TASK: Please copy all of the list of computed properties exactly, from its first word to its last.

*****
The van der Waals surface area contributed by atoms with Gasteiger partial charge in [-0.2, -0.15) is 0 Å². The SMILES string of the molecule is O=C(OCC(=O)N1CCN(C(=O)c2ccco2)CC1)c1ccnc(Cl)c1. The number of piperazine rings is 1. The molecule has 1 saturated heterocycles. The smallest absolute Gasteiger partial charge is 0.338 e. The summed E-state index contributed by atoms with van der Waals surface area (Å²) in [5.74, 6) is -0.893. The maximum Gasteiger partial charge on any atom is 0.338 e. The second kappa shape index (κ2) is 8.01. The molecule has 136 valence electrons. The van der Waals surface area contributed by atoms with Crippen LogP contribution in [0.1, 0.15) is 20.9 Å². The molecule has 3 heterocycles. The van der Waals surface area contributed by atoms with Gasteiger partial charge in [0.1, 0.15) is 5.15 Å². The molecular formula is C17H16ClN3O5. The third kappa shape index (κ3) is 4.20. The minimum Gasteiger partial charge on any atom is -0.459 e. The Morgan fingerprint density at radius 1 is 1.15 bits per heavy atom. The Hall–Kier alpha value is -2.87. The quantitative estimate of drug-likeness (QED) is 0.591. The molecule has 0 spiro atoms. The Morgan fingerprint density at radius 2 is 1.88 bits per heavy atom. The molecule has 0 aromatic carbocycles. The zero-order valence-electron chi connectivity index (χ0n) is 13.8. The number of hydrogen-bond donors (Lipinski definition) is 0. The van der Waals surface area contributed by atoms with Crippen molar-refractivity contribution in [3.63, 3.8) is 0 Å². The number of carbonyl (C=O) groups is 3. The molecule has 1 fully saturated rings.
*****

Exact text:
The van der Waals surface area contributed by atoms with Gasteiger partial charge in [-0.2, -0.15) is 0 Å². The SMILES string of the molecule is O=C(OCC(=O)N1CCN(C(=O)c2ccco2)CC1)c1ccnc(Cl)c1. The number of piperazine rings is 1. The molecule has 1 saturated heterocycles. The smallest absolute Gasteiger partial charge is 0.338 e. The summed E-state index contributed by atoms with van der Waals surface area (Å²) in [5.74, 6) is -0.893. The maximum Gasteiger partial charge on any atom is 0.338 e. The second kappa shape index (κ2) is 8.01. The molecule has 136 valence electrons. The van der Waals surface area contributed by atoms with Crippen LogP contribution in [0.1, 0.15) is 20.9 Å². The molecule has 3 heterocycles. The van der Waals surface area contributed by atoms with Gasteiger partial charge in [0.1, 0.15) is 5.15 Å². The molecular formula is C17H16ClN3O5. The third kappa shape index (κ3) is 4.20. The minimum Gasteiger partial charge on any atom is -0.459 e. The Morgan fingerprint density at radius 1 is 1.15 bits per heavy atom. The Hall–Kier alpha value is -2.87. The quantitative estimate of drug-likeness (QED) is 0.591. The molecule has 0 spiro atoms. The Morgan fingerprint density at radius 2 is 1.88 bits per heavy atom. The molecule has 0 aromatic carbocycles. The zero-order valence-electron chi connectivity index (χ0n) is 13.8. The number of hydrogen-bond donors (Lipinski definition) is 0. The van der Waals surface area contributed by atoms with Crippen molar-refractivity contribution in [3.63, 3.8) is 0 Å². The number of carbonyl (C=O) groups is 3. The molecule has 1 fully saturated rings.